Docetaxel is an anti-mitotic chemotherapy medication used in the treatment of several types of cancer, including breast, ovarian and lung cancer. This medication is not a first-line cancer treatment but is recommended for people who have not responded well to certain other types of chemotherapy. Docetaxel is available under the trade name of Taxotere&ref;.
This medication works by interfering with the process of cellular division, which is called mitosis. It does so by binding with high affinity to cellular structures called microtubules. These are essential parts of mitosis, and the binding action prevents microtubules from playing their normal role in organizing cell division. In addition, microtubules accumulate in the cell, initiating a sequence of events that lead to apoptosis, or cell death.
Docetaxel is used to treat many types of cancer, but only in cases where previous treatment with anthracycline-based chemotherapy has failed. Anthracyclines include medications such as daunorubicin and doxorubicin, which kill cancer cells via a different mechanism. If these medications fail to treat cancers such as those of the breasts, ovaries and lungs, docetaxel might be used as an alternative.
Treatment with this chemotherapeutic agent can cause a range of common and uncommon side effects. The most common side effects include vomiting, nausea, diarrhea, mouth ulcers, hair loss, increased vulnerability to infection, fatigue, soreness of the hands and feet, joint or muscle pain and low red blood cell count. Many of these side effects develop because the drug is particularly potent in rapidly dividing cells. Cancer cells divide rapidly, as do many of the body’s own cell types, including hair follicles, immune cells, certain cells of the gastrointestinal tract and some types of skin cells.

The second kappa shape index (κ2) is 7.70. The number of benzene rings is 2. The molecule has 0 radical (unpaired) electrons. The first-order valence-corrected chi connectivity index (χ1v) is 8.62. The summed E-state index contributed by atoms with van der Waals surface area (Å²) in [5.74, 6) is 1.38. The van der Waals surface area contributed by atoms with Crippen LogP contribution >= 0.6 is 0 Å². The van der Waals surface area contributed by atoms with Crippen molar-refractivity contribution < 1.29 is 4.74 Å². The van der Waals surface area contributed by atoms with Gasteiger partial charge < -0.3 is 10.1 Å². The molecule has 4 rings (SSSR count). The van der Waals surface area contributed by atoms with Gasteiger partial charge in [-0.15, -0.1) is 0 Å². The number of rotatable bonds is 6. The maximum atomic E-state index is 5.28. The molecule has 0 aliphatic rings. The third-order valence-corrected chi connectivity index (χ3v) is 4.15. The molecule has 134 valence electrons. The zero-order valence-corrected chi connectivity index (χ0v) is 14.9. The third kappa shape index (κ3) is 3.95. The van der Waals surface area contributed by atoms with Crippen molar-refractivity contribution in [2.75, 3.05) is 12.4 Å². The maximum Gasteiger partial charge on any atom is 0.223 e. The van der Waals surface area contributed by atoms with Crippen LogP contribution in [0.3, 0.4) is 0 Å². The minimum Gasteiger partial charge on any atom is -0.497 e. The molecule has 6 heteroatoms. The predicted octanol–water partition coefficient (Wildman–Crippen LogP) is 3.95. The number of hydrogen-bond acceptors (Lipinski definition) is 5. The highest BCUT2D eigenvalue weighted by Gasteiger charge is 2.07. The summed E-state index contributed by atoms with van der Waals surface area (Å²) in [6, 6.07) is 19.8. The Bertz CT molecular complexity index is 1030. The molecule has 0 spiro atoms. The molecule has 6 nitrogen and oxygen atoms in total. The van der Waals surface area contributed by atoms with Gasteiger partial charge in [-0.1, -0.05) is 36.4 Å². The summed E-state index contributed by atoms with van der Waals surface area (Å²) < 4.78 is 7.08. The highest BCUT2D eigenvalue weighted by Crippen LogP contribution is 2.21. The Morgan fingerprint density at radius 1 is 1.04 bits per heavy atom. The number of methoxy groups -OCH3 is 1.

Docetaxel also can cause a nail condition called exudative hyponychial dermatitis, which causes cracked nails and pain in the beds of the nails. The effects of this condition can be prevented or reduced in severity if the hands and feet are kept cold with the application of ice packs or similar devices during chemotherapy sessions. In addition, this treatment can cause temporary peripheral neuropathy. This condition is the result of minor nerve damage, and it causes tingling and numbness in the feet or hands. For most people, this condition will improve after chemotherapy treatment is over.
There also is a rare but potentially serious risk of blood clots developing. Symptoms such as breathlessness and chest pain, or a swollen, reddened and painful leg, can indicate the development of a blood clot. Any such symptoms should be reported to a doctor or other healthcare worker as soon as possible so that treatment can be given.